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Major Books on Spanish Art from
Yale University Press
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El Greco, Ribera, Velázquez, Murillo--these are but a few of the great sixteenth- and seventeenth-century artists of Spain’s golden age of painting. In this authoritative and handsome book, an enlarged, extended, and revised version of his Golden Age of Painting in Spain, eminent Spanish art scholar Jonathan Brown surveys the development of painting in Spain during this fascinating period.
Focusing on the interaction between art and the socioeconomic and political conditions that prevailed in Spain’s golden age, this book offers information about religious beliefs, social attitudes, the activities of patrons and collectors, and how these were absorbed and interpreted by painters. The author sets the history of Spanish paintings within a European context and explores Spain’s contact with artistic centers in Italy and the Netherlands. He discusses not only Spanish artists but also such non-Spanish painters as Titian, Ruben, and Luca Giordano, who either worked in Spain or influenced other artists there. Brown also examines the collections of foreign paintings that Spanish noblemen and prelates assembled and how these collections affected the production of art and the social status of the Spanish artist. In this up-to-date and innovative analysis of two hundred years of Spanish painting, Brown describes a country that brilliantly transformed the artistic impulses it received from abroad to fit the needs of its own society.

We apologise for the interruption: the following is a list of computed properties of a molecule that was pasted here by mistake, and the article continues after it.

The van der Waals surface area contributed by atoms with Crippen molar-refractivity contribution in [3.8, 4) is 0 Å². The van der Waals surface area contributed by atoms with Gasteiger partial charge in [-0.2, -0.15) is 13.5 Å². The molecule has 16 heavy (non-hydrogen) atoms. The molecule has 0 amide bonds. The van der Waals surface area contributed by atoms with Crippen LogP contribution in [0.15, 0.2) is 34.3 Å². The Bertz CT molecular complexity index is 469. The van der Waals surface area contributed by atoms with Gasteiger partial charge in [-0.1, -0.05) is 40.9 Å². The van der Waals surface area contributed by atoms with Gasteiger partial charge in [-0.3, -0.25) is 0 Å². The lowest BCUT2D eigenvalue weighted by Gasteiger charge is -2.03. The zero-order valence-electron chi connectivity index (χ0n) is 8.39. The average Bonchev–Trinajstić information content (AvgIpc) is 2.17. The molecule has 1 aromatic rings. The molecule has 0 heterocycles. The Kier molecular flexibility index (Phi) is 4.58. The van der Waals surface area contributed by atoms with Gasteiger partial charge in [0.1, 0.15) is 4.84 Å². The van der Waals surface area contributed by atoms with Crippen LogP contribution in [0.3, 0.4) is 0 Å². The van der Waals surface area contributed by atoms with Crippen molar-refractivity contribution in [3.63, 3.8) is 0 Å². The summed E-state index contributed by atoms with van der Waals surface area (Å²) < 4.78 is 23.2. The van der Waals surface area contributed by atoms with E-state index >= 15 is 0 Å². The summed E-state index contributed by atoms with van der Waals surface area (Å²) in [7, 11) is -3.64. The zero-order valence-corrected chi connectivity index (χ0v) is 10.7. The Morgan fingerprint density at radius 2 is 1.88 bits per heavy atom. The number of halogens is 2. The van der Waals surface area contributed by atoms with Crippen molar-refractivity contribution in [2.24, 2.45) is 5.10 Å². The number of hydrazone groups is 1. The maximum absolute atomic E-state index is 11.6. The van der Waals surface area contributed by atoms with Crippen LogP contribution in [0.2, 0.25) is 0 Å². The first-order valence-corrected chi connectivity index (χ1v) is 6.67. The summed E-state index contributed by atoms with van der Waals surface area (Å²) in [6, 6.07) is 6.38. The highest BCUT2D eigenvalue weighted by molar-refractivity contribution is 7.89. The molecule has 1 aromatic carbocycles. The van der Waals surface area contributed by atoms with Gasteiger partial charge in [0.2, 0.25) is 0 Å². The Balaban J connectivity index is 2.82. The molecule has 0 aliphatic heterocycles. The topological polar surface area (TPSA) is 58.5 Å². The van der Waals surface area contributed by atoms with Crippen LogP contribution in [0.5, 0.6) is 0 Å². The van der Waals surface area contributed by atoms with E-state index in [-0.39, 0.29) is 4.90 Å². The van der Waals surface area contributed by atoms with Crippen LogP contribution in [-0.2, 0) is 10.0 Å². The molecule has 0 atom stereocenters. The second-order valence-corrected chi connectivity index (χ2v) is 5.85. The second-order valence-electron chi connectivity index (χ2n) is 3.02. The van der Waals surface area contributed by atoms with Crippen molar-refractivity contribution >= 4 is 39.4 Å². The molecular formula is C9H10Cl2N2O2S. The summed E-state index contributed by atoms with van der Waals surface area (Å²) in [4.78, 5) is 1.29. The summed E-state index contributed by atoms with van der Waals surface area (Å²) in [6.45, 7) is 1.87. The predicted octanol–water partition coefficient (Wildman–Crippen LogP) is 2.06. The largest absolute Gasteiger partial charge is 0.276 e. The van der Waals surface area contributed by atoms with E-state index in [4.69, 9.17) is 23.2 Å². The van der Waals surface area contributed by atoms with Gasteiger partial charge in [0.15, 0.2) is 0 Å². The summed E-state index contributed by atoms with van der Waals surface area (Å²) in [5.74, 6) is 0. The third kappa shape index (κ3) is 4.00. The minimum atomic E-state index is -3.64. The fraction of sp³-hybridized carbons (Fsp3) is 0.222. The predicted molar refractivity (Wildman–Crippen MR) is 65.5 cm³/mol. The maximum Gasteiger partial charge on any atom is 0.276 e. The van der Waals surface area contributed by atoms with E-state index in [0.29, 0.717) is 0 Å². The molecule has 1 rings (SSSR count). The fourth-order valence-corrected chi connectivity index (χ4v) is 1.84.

Jonathan Brown is Carroll and Milton Petrie Professor of Fine Arts at the Institute of Fine Arts, New York University. He is the author of many books on Spanish art, including The Golden Age of Painting in Spain and Velázquez: Painter and Courtier, and coauthor of Velázquez: The Technique of Genius, all published by Yale University Press. Brown was awarded the Medalla de Oro de Bellas Artes by the government of Spain for his contributions to the history of Spanish art and culture.
216 pp. 30 b/w + 210 colorplates, 9 3/4 x 11
Cloth ISBN 0-300-07293-7 $55.00
The book begins with an introduction to Velázquez"s life and the technical means he employed, including pigments, canvases, and binding media. In a fascinating analysis of thirty works by Velázquez that span his entire career, the authors then examine how the artist devised the techniques to express his ideas and how these changed over time. More than two hundred photographs of details of Velázquez' s paintings vividly demonstrate how the artist realized his vision of man and nature through a highly allusive, economical manner of painting. This pathbreaking exploration of Velázquez' s technical achievement reveals as never before the miracle of the creative process of one of the world' s great masters.
Jonathan Brown is Carroll and Milton Petrie Professor of Fine Arts at New York University. He is the author of many books on Spanish art, including The Golden Age of Painting in Spain and Velázquez: Painter and Courtier, both published by Yale University Press. Carmen Garrido Pérez is head of technical services at the Prado Museum in Madrid and author of Velázquez: Técnica y Evolución.
VELÁZQUEZ IN SEVILLE
192 pp. 50 b/w + 50 colorplates, 9 3/4 x 11 1/2
Cloth ISBN 0-300-06949-9 $65.00
Diego Velázquez (1599-1660), considered by many to be the greatest of Spain's great painters, spent his crucial formative years in Seville, learning his craft and producing many early masterpieces. When he departed from his native city as a young man of 24, Velázquez's accomplishments were already impressive: he left to assume the position of Court Painter to Philip IV of Spain in Madrid. In this beautifully illustrated book, an international team of art scholars explores the importance of Seville for Velázquez. Discussions range across many topics, including Velázquez's education and training, Sevillian culture and Catholic theology, picaresque literature, and Velázquez's subject matter--portraiture, sacred subjects, and the bodegones (kitchen and tavern scenes with prominent still life) in which Velázquez developed his distinctive naturalistic style.